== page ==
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dc.contributor.advisorWare, Bruce A.
dc.contributor.authorRippee, Ryan Lowell
dc.date.accessioned2016-12-23T18:25:33Z
dc.date.available2016-12-23T18:25:33Z
dc.date.issued2016-12-23
dc.identifier.urihttp://hdl.handle.net/10392/5254
dc.description.abstractThrough a biblical and exegetical study of the Father’s roles and works, this dissertation argues that, among the persons of the Godhead, Father is the initiator of all divine activity. This does not mean that God the Son or God the Holy Spirit are inferior nor does it mean that they do not equally and fully possess the divine nature in some sort of functional tri-theism. On the contrary, Scripture repeatedly affirms that there is one and only one God; that God exists eternally in three distinct persons (Father, Son, and Holy Spirit), and that these persons are equally divine in essence and attributes. Furthermore, the initiating role of the Father is consistent with inseparable operations. Again, Scripture teaches that there are real distinctions, without ultimate separation, in regard to how the three persons of the Trinity operate. Thus, what this thesis demonstrates is that within the undivided work of the Triune God, the distinct appropriation of the Father is to be the initiator.en_US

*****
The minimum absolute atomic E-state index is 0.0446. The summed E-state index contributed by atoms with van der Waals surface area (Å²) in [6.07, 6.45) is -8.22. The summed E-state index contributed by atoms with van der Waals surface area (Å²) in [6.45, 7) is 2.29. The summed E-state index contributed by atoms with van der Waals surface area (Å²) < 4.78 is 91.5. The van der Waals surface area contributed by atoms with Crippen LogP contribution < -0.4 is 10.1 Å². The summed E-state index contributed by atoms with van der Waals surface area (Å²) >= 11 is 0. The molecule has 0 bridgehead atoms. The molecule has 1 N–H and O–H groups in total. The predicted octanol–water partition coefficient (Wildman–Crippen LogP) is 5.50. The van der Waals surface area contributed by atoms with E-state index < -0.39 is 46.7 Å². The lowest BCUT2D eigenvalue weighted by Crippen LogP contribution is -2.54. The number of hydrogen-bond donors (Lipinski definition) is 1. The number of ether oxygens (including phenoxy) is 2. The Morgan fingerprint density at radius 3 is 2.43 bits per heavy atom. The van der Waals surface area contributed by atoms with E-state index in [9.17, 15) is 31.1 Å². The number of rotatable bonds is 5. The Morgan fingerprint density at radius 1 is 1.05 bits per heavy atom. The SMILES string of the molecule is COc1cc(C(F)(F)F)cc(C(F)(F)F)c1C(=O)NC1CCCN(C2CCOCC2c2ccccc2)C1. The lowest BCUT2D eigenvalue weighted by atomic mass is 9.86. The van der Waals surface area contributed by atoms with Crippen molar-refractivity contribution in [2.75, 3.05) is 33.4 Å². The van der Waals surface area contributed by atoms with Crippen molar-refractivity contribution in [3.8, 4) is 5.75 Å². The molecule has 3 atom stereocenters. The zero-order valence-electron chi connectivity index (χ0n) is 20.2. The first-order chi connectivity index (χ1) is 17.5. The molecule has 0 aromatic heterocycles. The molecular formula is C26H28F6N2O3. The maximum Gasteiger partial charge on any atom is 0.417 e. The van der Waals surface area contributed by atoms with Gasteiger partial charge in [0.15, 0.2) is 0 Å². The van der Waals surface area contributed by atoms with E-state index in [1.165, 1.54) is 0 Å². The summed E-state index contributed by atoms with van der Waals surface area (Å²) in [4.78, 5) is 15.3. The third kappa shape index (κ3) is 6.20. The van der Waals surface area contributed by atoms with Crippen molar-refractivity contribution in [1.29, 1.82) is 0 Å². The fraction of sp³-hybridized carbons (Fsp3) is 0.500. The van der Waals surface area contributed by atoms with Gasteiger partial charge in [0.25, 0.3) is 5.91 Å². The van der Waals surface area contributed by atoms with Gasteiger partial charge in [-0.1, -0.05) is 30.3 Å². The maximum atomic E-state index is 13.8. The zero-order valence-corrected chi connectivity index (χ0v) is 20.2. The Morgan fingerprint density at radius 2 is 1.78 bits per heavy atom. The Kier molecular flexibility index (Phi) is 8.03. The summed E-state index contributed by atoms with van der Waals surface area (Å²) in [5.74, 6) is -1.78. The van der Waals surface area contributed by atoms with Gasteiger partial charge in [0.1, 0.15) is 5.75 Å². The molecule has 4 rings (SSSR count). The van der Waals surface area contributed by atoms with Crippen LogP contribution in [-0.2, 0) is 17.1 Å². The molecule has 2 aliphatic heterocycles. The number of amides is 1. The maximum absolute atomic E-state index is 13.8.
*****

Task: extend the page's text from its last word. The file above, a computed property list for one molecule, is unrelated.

dc.subject.lcshGod (Christianity)--Fatherhood.en_US
dc.titleThat God May be All in All: A Paterology Demonstrating that the Father is the Initiator of all Divine Activityen_US
dc.typeElectronic dissertationen_US
dc.typeTexten_US
dc.publisher.institutionSouthern Baptist Theological Seminaryen_US


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